It sounds like a crazy situation that could destroy every resale market from EBay to CarMax to the neighborhood garage sale.Millions of homes have various items "built in" that were "Made in China".The "China resale tax" (especially on a house) will the US economy.Doubtful it is legal in the US because such limitations have to be made known to the buyer--and what seller told the original buyer they could NOT resell their house/car/boat/RV or any other big-ticket item? This will hit the original sellers hard, not current owners.New cars sell for $3k or so--otherwise, who buys one if you do NOT expect to keep it until it dies? Leases work--maybe. LOL !!! Everybody has their own "company" for every item they own. You don't sell the item--you sell the company that owns the item (problem solved). Fee per use: $10 per item sold (payable by the buyer and seller--they decide between them who pays how much).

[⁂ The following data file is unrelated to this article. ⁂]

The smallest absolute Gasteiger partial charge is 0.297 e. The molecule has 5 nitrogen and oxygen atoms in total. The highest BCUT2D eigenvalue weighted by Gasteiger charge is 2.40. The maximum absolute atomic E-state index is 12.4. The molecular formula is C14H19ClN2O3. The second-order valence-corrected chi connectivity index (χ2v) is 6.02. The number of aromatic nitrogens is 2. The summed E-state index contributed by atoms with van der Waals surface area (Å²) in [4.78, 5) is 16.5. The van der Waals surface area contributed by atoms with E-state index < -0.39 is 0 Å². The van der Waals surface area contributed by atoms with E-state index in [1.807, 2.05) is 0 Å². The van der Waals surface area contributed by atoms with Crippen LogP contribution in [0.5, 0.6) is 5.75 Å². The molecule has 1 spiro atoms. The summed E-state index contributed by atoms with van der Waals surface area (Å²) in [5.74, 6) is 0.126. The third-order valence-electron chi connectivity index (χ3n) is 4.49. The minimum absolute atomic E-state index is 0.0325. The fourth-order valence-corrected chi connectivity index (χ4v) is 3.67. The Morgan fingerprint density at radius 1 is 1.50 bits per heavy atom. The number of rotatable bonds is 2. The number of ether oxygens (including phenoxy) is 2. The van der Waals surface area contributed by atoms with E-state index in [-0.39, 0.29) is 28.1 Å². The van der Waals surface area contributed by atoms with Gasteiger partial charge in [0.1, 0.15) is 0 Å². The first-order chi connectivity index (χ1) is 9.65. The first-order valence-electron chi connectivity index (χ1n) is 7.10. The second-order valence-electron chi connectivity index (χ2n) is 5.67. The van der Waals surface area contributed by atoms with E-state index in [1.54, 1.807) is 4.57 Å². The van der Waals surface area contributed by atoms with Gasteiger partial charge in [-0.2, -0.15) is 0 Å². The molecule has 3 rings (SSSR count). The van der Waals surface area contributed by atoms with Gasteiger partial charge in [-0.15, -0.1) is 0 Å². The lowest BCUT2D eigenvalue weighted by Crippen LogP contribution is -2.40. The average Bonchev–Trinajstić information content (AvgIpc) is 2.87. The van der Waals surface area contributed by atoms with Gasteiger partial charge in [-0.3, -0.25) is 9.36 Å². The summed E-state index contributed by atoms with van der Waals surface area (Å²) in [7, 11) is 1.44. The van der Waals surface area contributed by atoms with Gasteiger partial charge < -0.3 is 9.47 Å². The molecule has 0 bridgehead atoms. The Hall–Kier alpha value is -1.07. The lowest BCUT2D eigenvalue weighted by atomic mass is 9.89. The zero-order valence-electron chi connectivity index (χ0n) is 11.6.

I think it is more directed at digital sales than paper printed versions.
I don't think the Supremes are stupid enough to uphold this. And it's not enforceable if they do, because no governmental unit at any level in this country can afford the extra money it would cost to enforce it. My money's on the Supremes telling the lower court to take its ruling and shove it.
...because no governmental unit at any level in this country can afford the extra money it would cost to enforce it.Yup. Much easier to simply ban resale of anything containing IP.My money's on the Supremes telling the lower court to take its ruling and shove it.Based on the eminent domain and free speech cases, this seems to be a very pro corporate interests court, and IP royalties are near and dear to corporate hearts.Steve